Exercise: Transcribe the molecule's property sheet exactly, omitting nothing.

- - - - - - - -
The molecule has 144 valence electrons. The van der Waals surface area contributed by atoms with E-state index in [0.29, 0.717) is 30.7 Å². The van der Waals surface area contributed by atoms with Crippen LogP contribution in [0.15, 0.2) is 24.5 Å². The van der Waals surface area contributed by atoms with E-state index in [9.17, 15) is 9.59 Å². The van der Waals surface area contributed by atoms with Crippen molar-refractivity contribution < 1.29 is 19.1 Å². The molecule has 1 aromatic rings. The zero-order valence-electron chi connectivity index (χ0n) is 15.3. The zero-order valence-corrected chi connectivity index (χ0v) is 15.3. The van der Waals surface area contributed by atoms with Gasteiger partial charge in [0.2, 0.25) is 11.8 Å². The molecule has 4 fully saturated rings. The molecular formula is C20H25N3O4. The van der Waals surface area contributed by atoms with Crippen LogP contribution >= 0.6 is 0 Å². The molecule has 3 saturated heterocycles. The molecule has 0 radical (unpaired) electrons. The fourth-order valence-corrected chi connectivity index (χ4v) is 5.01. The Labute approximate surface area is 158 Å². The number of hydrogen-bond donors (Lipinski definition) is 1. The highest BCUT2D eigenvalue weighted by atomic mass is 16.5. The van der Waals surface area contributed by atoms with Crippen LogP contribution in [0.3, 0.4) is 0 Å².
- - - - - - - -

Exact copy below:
The molecule has 144 valence electrons. The van der Waals surface area contributed by atoms with E-state index in [0.29, 0.717) is 30.7 Å². The van der Waals surface area contributed by atoms with Crippen LogP contribution in [0.15, 0.2) is 24.5 Å². The van der Waals surface area contributed by atoms with E-state index in [9.17, 15) is 9.59 Å². The van der Waals surface area contributed by atoms with Crippen molar-refractivity contribution < 1.29 is 19.1 Å². The molecule has 1 aromatic rings. The zero-order valence-electron chi connectivity index (χ0n) is 15.3. The zero-order valence-corrected chi connectivity index (χ0v) is 15.3. The van der Waals surface area contributed by atoms with Gasteiger partial charge in [0.2, 0.25) is 11.8 Å². The molecule has 4 fully saturated rings. The molecular formula is C20H25N3O4. The van der Waals surface area contributed by atoms with Crippen LogP contribution >= 0.6 is 0 Å². The molecule has 3 saturated heterocycles. The molecule has 0 radical (unpaired) electrons. The fourth-order valence-corrected chi connectivity index (χ4v) is 5.01. The Labute approximate surface area is 158 Å². The number of hydrogen-bond donors (Lipinski definition) is 1. The highest BCUT2D eigenvalue weighted by atomic mass is 16.5. The van der Waals surface area contributed by atoms with Crippen LogP contribution in [0.3, 0.4) is 0 Å².